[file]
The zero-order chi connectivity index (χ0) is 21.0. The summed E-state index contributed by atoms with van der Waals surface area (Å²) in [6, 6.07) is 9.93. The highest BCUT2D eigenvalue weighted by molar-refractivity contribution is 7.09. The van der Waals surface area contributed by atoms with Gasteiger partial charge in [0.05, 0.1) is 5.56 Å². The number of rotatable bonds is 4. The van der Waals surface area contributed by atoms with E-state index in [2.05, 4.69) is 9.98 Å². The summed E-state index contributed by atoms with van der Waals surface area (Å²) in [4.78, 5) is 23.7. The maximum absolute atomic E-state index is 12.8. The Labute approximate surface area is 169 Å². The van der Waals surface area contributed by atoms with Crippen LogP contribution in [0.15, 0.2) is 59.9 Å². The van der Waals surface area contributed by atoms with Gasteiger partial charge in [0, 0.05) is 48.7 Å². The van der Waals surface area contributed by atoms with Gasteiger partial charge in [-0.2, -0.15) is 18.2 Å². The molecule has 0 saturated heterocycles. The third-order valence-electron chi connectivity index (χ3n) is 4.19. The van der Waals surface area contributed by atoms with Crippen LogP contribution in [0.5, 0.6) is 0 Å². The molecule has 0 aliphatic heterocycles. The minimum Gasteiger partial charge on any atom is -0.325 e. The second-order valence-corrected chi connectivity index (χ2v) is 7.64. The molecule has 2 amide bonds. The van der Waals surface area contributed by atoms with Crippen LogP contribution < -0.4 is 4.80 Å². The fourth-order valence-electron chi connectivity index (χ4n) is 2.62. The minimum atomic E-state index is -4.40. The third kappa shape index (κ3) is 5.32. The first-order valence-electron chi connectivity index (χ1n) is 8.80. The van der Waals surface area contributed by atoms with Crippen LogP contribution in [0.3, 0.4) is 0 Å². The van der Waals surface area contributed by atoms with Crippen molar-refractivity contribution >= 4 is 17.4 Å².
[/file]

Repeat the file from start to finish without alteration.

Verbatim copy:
The zero-order chi connectivity index (χ0) is 21.0. The summed E-state index contributed by atoms with van der Waals surface area (Å²) in [6, 6.07) is 9.93. The highest BCUT2D eigenvalue weighted by molar-refractivity contribution is 7.09. The van der Waals surface area contributed by atoms with Gasteiger partial charge in [0.05, 0.1) is 5.56 Å². The number of rotatable bonds is 4. The van der Waals surface area contributed by atoms with E-state index in [2.05, 4.69) is 9.98 Å². The summed E-state index contributed by atoms with van der Waals surface area (Å²) in [4.78, 5) is 23.7. The maximum absolute atomic E-state index is 12.8. The Labute approximate surface area is 169 Å². The van der Waals surface area contributed by atoms with Crippen LogP contribution in [0.15, 0.2) is 59.9 Å². The van der Waals surface area contributed by atoms with Gasteiger partial charge in [0, 0.05) is 48.7 Å². The van der Waals surface area contributed by atoms with Gasteiger partial charge in [-0.2, -0.15) is 18.2 Å². The molecule has 0 saturated heterocycles. The third-order valence-electron chi connectivity index (χ3n) is 4.19. The van der Waals surface area contributed by atoms with Crippen LogP contribution in [0.5, 0.6) is 0 Å². The molecule has 0 aliphatic heterocycles. The minimum Gasteiger partial charge on any atom is -0.325 e. The second-order valence-corrected chi connectivity index (χ2v) is 7.64. The molecule has 2 amide bonds. The van der Waals surface area contributed by atoms with Crippen LogP contribution < -0.4 is 4.80 Å². The fourth-order valence-electron chi connectivity index (χ4n) is 2.62. The minimum atomic E-state index is -4.40. The third kappa shape index (κ3) is 5.32. The first-order valence-electron chi connectivity index (χ1n) is 8.80. The van der Waals surface area contributed by atoms with Crippen LogP contribution in [0.3, 0.4) is 0 Å². The van der Waals surface area contributed by atoms with Crippen molar-refractivity contribution >= 4 is 17.4 Å².